Posted on April 20th by Águeda Delgado-Ponce – Translation: Erika-Lucia Gonzalez-Carrion

https://doi.org/10.3916/escuela-de-autores-003

Today’s society, as a consequence of technological expansion, has become an eminently visual society. And within this visual communication, the use of images of all kinds stands out over the verbal.

However, and although tables and figures clarify and help us understand complex notions, the written text is the backbone of the information and in scientific articles this is still the primary code of communication. So the text, in no case, should be subject to the visual elements.

Likewise, the profusion of tables and figures will not guarantee a good job, on the contrary, an excess of these elements will harm the article, among other reasons because:

  • They fragment the reading of the article.
  • Abusing of these elements instead of clarifying certain information can obscure the text making it difficult to understand.
  • If not used properly, there may be redundancy, since many times these visual elements repeat the information that appears in the text.

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Therefore, when preparing our manuscript to present to a scientific journal, we must not only take into account the characteristics and limits of images imposed by its regulations, but we must also be guided by the coherence of these elements and their importance for understanding the data. In this sense, we will use the visual elements whenever:

  • There are data that require to be seen by the reader instead of presented as text.
  • The data cannot be easily explained in the text and need to be presented or compared using a table.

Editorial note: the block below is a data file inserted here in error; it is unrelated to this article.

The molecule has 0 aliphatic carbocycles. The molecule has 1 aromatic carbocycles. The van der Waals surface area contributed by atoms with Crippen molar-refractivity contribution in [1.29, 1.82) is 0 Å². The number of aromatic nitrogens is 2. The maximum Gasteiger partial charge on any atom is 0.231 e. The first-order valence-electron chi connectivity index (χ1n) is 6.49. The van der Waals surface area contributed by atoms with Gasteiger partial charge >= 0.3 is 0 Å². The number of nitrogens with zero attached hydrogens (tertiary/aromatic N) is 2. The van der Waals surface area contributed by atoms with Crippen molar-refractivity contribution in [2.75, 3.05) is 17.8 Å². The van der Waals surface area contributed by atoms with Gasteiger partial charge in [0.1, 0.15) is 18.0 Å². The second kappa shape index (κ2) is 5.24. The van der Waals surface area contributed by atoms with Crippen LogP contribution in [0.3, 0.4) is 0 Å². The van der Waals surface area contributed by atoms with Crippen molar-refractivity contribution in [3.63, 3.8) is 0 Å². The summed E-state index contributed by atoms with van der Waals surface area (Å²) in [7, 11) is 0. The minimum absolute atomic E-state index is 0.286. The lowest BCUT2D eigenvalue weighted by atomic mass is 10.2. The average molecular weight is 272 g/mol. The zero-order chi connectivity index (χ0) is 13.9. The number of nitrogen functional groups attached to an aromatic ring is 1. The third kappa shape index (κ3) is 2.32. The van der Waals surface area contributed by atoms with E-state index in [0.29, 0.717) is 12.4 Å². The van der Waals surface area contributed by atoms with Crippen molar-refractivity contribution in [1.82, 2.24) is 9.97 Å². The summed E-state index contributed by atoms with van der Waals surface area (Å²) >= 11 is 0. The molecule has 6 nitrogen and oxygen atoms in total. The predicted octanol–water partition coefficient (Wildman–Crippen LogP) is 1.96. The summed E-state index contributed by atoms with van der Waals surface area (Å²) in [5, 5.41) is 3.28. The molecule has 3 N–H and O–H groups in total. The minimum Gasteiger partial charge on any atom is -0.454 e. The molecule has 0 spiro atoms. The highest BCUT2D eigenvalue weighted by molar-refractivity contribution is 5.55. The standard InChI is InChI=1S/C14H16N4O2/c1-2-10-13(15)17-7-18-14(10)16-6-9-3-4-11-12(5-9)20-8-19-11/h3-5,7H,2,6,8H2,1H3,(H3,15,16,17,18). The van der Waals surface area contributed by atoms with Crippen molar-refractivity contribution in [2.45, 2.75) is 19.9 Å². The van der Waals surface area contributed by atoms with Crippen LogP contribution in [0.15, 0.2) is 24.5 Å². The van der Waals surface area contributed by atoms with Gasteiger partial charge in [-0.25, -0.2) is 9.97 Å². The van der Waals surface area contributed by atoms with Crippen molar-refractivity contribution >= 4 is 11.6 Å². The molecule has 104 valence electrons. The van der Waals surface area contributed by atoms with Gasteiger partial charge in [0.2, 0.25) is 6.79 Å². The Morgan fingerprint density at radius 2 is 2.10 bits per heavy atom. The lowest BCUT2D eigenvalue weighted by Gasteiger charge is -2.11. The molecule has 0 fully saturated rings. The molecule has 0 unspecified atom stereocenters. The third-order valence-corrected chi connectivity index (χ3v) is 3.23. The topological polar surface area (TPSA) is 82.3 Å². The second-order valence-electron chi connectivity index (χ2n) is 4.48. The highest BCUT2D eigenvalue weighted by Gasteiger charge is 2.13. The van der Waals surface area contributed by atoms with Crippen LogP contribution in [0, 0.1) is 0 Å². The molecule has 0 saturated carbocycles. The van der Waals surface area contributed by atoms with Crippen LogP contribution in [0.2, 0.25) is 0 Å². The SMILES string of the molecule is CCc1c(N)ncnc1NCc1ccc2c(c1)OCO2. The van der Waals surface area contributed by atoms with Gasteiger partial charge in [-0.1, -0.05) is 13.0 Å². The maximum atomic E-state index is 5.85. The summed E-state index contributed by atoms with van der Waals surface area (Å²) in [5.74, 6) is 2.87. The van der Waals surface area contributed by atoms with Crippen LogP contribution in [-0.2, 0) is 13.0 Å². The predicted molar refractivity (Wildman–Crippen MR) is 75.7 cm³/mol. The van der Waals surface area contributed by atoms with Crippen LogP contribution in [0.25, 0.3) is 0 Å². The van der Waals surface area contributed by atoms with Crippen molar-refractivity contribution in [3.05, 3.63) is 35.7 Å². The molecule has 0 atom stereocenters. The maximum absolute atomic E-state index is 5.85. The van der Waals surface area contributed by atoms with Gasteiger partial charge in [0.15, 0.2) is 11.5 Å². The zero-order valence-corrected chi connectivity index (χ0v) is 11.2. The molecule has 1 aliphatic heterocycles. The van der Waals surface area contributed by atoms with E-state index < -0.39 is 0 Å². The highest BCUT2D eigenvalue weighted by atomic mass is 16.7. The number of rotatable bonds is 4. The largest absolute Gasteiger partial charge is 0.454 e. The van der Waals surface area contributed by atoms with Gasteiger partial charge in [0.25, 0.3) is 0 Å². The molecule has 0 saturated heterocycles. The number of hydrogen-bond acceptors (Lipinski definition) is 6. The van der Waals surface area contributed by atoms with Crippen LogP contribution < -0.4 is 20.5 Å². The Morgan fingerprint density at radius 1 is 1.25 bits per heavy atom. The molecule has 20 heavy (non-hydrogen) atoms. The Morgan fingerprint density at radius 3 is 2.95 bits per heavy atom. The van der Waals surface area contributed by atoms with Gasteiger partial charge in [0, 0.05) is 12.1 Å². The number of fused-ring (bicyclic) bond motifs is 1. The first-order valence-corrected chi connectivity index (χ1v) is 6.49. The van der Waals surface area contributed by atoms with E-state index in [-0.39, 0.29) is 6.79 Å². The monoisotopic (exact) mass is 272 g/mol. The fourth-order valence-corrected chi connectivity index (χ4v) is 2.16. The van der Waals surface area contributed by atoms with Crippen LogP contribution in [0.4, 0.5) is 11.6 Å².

• Complement the text and do not repeat it.

In addition, we must take into account, as a relevant aspect, the choice of medium, that is, tables or figures, which will depend on the information that needs to be presented visually. So:

  • Tables are an effective and concise way to present large amounts of data.
  • The figures -denomination under which we find all the other visual elements that are not tables: illustrations, infographics, photographs, line or bar graphs, flow charts, drawings, maps, etc.- in some cases (images, photographs, illustrations, infographics …), help readers to visualize the information that is intended to be transmitted when words are insufficient or imprecise for a scientific article; while in others, they transmit large amounts of data and can show a statistical or functional relationship between the different elements (graphics); or they serve to explain a process (flow diagrams).

In this way, we will achieve an efficient transmission of information, taking advantage of the advantages of each language and avoiding contradictions and redundancy.

 

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